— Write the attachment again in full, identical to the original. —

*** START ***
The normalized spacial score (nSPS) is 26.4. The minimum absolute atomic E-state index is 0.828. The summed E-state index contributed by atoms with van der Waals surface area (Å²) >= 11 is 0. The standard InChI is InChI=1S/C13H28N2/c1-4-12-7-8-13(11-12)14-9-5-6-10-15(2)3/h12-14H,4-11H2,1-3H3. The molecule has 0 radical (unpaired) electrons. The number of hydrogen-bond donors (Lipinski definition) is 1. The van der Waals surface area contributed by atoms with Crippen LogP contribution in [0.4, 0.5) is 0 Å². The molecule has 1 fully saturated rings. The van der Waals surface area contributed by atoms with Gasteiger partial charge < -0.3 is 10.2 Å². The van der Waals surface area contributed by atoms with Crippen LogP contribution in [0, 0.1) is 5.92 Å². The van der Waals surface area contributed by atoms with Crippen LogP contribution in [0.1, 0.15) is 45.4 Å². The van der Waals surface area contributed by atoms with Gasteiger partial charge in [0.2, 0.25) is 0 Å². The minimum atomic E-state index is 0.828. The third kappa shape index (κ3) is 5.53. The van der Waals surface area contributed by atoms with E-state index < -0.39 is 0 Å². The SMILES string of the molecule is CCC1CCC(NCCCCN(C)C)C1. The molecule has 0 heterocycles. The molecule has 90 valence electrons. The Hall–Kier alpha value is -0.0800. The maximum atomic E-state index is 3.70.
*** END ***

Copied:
The normalized spacial score (nSPS) is 26.4. The minimum absolute atomic E-state index is 0.828. The summed E-state index contributed by atoms with van der Waals surface area (Å²) >= 11 is 0. The standard InChI is InChI=1S/C13H28N2/c1-4-12-7-8-13(11-12)14-9-5-6-10-15(2)3/h12-14H,4-11H2,1-3H3. The molecule has 0 radical (unpaired) electrons. The number of hydrogen-bond donors (Lipinski definition) is 1. The van der Waals surface area contributed by atoms with Crippen LogP contribution in [0.4, 0.5) is 0 Å². The molecule has 1 fully saturated rings. The van der Waals surface area contributed by atoms with Gasteiger partial charge < -0.3 is 10.2 Å². The van der Waals surface area contributed by atoms with Crippen LogP contribution in [0, 0.1) is 5.92 Å². The van der Waals surface area contributed by atoms with Crippen LogP contribution in [0.1, 0.15) is 45.4 Å². The van der Waals surface area contributed by atoms with Gasteiger partial charge in [0.2, 0.25) is 0 Å². The minimum atomic E-state index is 0.828. The third kappa shape index (κ3) is 5.53. The van der Waals surface area contributed by atoms with E-state index < -0.39 is 0 Å². The SMILES string of the molecule is CCC1CCC(NCCCCN(C)C)C1. The molecule has 0 heterocycles. The molecule has 90 valence electrons. The Hall–Kier alpha value is -0.0800. The maximum atomic E-state index is 3.70.